Dame Margaret Feels A Strange Stirring Within Herself, And Also Some Other Things:

"[Incoherent noises of profound longing.]" - Dame M.

  • I caught an early screening of Ghostbusters last night and, in addition to being newly convinced that longtime #Damescrush Kate McKinnon is the front of a secret (and highly effective) lesbian recruitment campaign, I was nearly moved to tears by a throwaway shot of a bust of Harold Ramis. I wish I could say that this was because of a particular attachment to his work, but it isn’t-- I’m woefully unfamiliar with much of his work, as 1975-1998 is my cinematic blindspot. No, instead it was because of the wonderful essay his daughter Violet wrote about him, and her complicated feelings about the remake. The remake is a delight-- a bit sloppy in places, but extremely funny, warm, and goofy. You will be glad you went to see it. Based on Violet’s words, I think Harold would have liked it. I certainly hope that Violet and her daughter did.

  • ​This is a weird gem that Facebook’s nifty memories feature coughed up a couple of weeks ago, one that I have just been LONGING to share with you all. It’s an essay by Wes Anderson about how, as a brand-new baby director, he hosted a private screening of RUSHMORE for famed film critic Pauline Kael, then a gorgeously ornery old lady living in Western Massachusetts. Her initial reactions to the film included (1) asking Wes Anderson ''Did the people who gave you the money read the script?'' and (2) informing him that ''Wes Anderson is a terrible name for a movie director.” It’s a wonderful look at two of our favorite weirdos.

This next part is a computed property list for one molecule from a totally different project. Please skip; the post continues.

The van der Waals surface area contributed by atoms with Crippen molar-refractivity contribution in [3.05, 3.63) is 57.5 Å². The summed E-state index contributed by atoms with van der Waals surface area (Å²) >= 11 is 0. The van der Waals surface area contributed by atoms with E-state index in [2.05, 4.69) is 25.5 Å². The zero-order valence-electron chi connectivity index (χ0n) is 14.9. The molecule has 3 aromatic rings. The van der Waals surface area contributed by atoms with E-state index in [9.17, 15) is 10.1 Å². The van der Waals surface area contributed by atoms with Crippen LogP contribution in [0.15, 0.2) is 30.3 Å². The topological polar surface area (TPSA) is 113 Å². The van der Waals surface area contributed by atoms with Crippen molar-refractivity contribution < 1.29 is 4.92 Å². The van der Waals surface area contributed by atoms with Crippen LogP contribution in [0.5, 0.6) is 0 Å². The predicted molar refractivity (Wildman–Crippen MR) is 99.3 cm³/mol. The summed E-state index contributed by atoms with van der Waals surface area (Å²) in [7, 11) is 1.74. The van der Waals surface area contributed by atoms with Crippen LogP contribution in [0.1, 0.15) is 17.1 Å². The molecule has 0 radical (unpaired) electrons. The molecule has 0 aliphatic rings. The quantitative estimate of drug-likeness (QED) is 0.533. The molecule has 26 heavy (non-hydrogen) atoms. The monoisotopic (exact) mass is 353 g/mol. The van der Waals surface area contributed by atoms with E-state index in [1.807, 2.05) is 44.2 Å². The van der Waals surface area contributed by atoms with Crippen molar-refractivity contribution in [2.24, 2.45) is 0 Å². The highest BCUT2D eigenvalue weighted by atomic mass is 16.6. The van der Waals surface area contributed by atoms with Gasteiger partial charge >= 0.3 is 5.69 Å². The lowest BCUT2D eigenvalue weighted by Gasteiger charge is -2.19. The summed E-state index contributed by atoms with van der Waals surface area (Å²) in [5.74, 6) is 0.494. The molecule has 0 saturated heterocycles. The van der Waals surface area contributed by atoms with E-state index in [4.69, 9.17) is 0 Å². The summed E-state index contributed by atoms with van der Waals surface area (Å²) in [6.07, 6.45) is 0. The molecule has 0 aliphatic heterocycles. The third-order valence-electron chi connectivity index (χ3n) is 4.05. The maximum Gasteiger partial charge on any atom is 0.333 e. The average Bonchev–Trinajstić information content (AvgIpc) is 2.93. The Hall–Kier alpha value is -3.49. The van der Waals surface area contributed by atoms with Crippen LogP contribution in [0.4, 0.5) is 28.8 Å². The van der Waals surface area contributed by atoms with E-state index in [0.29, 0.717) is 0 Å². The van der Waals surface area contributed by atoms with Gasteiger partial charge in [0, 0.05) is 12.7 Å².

• And finally, PLEASE READ this profile on Hillary Clinton by Ezra Klein, hands-down the most important thing I have read this week. It takes on the question of why Clinton is beloved by her staff, colleagues, and other politicians, but distrusted and disliked by so much of the American public, and it answers the question incisively, with many anecdotes that have made me…. lose entirely whatever chill I once had about getting to vote for her in November. She could be our first HERMIONE GRANGER PRESIDENT and I am just… a bit giddy at the thought of it all.

"[a sound that's maybe choking and maybe sobbing but you can't quite tell and you don't particularly want to get any closer to find out.]" - Dame M.

 


This Week in Hamilton

History has its tear-filled eyes on youuuuuu

In light of Lin, Pippa, Leslie, and Daveed leaving the show, we thought we'd throw you another round-up. We loved you, Original Cast! We can't wait to meet you, New and Touring Casts!!